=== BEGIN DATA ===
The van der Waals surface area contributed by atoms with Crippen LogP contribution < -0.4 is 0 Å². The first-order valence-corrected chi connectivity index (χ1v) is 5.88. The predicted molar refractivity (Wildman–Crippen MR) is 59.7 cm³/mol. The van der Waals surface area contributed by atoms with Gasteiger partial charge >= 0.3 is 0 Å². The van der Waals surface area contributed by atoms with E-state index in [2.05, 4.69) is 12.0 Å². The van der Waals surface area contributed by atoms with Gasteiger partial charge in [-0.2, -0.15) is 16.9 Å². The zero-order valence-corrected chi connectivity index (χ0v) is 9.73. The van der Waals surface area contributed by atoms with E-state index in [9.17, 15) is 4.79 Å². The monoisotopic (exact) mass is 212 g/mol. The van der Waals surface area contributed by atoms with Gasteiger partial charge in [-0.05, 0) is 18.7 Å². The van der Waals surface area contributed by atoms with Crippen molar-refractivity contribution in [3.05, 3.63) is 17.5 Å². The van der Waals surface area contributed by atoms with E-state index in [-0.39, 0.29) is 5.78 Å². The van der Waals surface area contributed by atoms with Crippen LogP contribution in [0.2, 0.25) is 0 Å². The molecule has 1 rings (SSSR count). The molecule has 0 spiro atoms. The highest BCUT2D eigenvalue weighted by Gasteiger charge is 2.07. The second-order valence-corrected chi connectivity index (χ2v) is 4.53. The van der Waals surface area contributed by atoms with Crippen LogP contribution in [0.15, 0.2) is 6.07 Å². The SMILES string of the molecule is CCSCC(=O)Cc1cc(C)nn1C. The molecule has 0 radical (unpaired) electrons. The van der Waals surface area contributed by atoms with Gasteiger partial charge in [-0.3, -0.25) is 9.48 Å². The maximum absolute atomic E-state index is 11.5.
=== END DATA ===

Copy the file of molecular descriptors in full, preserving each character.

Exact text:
The van der Waals surface area contributed by atoms with Crippen LogP contribution < -0.4 is 0 Å². The first-order valence-corrected chi connectivity index (χ1v) is 5.88. The predicted molar refractivity (Wildman–Crippen MR) is 59.7 cm³/mol. The van der Waals surface area contributed by atoms with Gasteiger partial charge >= 0.3 is 0 Å². The van der Waals surface area contributed by atoms with E-state index in [2.05, 4.69) is 12.0 Å². The van der Waals surface area contributed by atoms with Gasteiger partial charge in [-0.2, -0.15) is 16.9 Å². The zero-order valence-corrected chi connectivity index (χ0v) is 9.73. The van der Waals surface area contributed by atoms with E-state index in [9.17, 15) is 4.79 Å². The monoisotopic (exact) mass is 212 g/mol. The van der Waals surface area contributed by atoms with Gasteiger partial charge in [-0.05, 0) is 18.7 Å². The van der Waals surface area contributed by atoms with Crippen molar-refractivity contribution in [3.05, 3.63) is 17.5 Å². The van der Waals surface area contributed by atoms with E-state index in [-0.39, 0.29) is 5.78 Å². The van der Waals surface area contributed by atoms with Crippen LogP contribution in [0.2, 0.25) is 0 Å². The molecule has 1 rings (SSSR count). The molecule has 0 spiro atoms. The highest BCUT2D eigenvalue weighted by Gasteiger charge is 2.07. The second-order valence-corrected chi connectivity index (χ2v) is 4.53. The van der Waals surface area contributed by atoms with Crippen LogP contribution in [0.15, 0.2) is 6.07 Å². The SMILES string of the molecule is CCSCC(=O)Cc1cc(C)nn1C. The molecule has 0 radical (unpaired) electrons. The van der Waals surface area contributed by atoms with Gasteiger partial charge in [-0.3, -0.25) is 9.48 Å². The maximum absolute atomic E-state index is 11.5.